In his upcoming book The Authority of the Court and the Peril of Politics, United States Supreme Court Justice Stephen Breyer reflects upon the "authority of the Supreme Court—how that authority was gained and how measures to restructure the Court could undermine both the Court and the constitutional system of checks and balances that depends on it."
And if Justice Breyer's motivation for writing the book wasn't easy enough to see from the book's description, "measures to restructure the Court" is Justice Breyer's way of calling out Democrats' efforts to – you guessed it – pack the court. Justice Breyer's opinion on court-packing could not be any clearer:
“Proposals have been recently made to increase the number of Supreme Court justices,” [Justice] Breyer notes. “I aim to make those whose reflexive instincts may favor significant structural (or similar institutional) changes, such as forms of court-packing, think long and hard before embodying those changes in law.”
But it's not just court-packing Justice Breyer takes issue with in his book, the book also aims to warn against Democrats' attempts to politicize the Supreme Court, which undermines the legitimacy of the entire institution.
A growing chorus of officials and commentators argues that the Supreme Court has become too political. On this view the confirmation process is just an exercise in partisan agenda-setting, and the jurists are no more than “politicians in robes”—their ostensibly neutral judicial philosophies mere camouflage for conservative or liberal convictions. As a result of this perceived crisis, and for the first time since the New Deal era, there is serious talk of court packing in the name of ideological balance.
Justice Stephen Breyer sounds a cautionary note. Mindful of the Court’s history, he suggests that the judiciary’s hard-won authority would be marred by reforms premised on the assumption of ideological bias...If public trust is now in decline, the solution is to promote better understanding of how the judiciary actually works: overwhelmingly, judges adhere to their oath to avoid considerations of politics and popularity.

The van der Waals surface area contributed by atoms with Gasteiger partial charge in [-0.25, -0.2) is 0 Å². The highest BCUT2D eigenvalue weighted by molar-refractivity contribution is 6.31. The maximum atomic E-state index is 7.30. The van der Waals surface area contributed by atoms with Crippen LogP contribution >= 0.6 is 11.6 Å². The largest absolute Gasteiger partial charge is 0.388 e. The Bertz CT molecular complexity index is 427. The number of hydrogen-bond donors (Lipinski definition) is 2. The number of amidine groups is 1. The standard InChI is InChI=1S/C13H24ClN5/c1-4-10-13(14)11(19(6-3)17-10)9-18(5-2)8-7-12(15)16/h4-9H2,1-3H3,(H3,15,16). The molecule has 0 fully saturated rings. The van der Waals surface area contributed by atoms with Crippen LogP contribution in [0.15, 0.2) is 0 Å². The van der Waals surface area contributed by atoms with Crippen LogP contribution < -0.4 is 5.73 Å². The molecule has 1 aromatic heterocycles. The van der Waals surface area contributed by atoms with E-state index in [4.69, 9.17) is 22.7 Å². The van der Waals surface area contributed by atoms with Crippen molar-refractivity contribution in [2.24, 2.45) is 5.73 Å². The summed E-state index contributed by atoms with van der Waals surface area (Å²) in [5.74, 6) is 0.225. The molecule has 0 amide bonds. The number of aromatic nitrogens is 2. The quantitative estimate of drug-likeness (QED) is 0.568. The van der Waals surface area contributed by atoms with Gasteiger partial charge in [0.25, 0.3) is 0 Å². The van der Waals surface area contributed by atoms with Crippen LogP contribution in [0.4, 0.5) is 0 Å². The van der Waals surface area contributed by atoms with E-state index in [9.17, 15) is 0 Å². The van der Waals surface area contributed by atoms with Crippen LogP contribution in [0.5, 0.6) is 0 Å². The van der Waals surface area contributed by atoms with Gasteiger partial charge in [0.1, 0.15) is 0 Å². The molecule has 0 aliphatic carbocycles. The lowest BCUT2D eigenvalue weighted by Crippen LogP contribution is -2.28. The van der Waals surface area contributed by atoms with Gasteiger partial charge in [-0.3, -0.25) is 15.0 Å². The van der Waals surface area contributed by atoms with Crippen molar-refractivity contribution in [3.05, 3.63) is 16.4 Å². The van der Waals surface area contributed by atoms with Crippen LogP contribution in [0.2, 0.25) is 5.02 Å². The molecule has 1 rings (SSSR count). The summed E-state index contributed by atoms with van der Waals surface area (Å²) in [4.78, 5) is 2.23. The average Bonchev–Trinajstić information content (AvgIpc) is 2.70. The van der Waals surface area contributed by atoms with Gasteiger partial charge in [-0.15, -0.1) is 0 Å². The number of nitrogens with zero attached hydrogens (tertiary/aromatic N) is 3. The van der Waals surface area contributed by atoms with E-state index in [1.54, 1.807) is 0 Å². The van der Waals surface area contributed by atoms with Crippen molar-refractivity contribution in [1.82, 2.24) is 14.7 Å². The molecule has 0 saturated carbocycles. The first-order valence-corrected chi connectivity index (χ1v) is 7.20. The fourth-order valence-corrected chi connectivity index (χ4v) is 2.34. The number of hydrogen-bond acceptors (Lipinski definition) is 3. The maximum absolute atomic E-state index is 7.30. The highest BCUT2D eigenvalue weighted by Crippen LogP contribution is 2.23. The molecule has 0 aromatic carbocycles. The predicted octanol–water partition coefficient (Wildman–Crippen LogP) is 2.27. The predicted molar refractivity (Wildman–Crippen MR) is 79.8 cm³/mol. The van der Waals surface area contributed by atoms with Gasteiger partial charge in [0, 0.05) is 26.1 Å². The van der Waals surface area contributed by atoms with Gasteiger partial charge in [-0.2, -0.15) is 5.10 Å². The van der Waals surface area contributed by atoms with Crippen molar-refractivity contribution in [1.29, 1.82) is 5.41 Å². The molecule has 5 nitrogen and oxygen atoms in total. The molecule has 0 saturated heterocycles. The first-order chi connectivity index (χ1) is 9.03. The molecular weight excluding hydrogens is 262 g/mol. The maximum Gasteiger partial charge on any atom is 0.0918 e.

Justice Breyer has been particularly adamant that politics plays no role in judges' work, and he recently suggested that it should also not figure into their decisions about when to retire.
"My experience of more than 30 years as a judge has shown me that, once men and women take the judicial oath, they take the oath to heart," he said last month in a lecture at Harvard Law School. "They are loyal to the rule of law, not to the political party that helped to secure their appointment."
In the speech, a version of which will be published in September as a book called "The Authority of the Court and the Peril of Politics," Justice Breyer said that the odor of partisanship damages the judiciary.
"If the public sees judges as politicians in robes," he said, "its confidence in the courts, and in the rule of law itself, can only diminish, diminishing the court's power."
Dear Democrats:— 🇺🇸 Mike Davis 🇺🇸 (@mrddmia) June 1, 2021
Do you *really* think your political campaign to pressure Justice Breyer to retire is smart?
How did that work out for you with the-late Justice Ruth Bader Ginsburg?
And both of them publicly denounced your court-packing garbage.
They serve with integrity. https://t.co/cUPG41Q7RX
Stressing the need for Democrats to hear what the Justice is saying in his new book and to stop trying to politicize and expand the Supreme Court, Law Professor and Supreme Court expert Josh Blackmun reported:
You hear that Dean Chemerinsky? Judges should "adhere to their oath to avoid considerations of politics and popularity." You hear that Court Packers? There is only a "perceived crisis" to gin up support for "court packing in the name of ideological balance." You hear that Senator Whitehouse? Politicians should not "equate impartial justice with agreeable judicial outcomes."
But will Democrats listen to the most senior, liberal Justice? One can only hope. Justice Breyer's book will be released on September 7, 2021.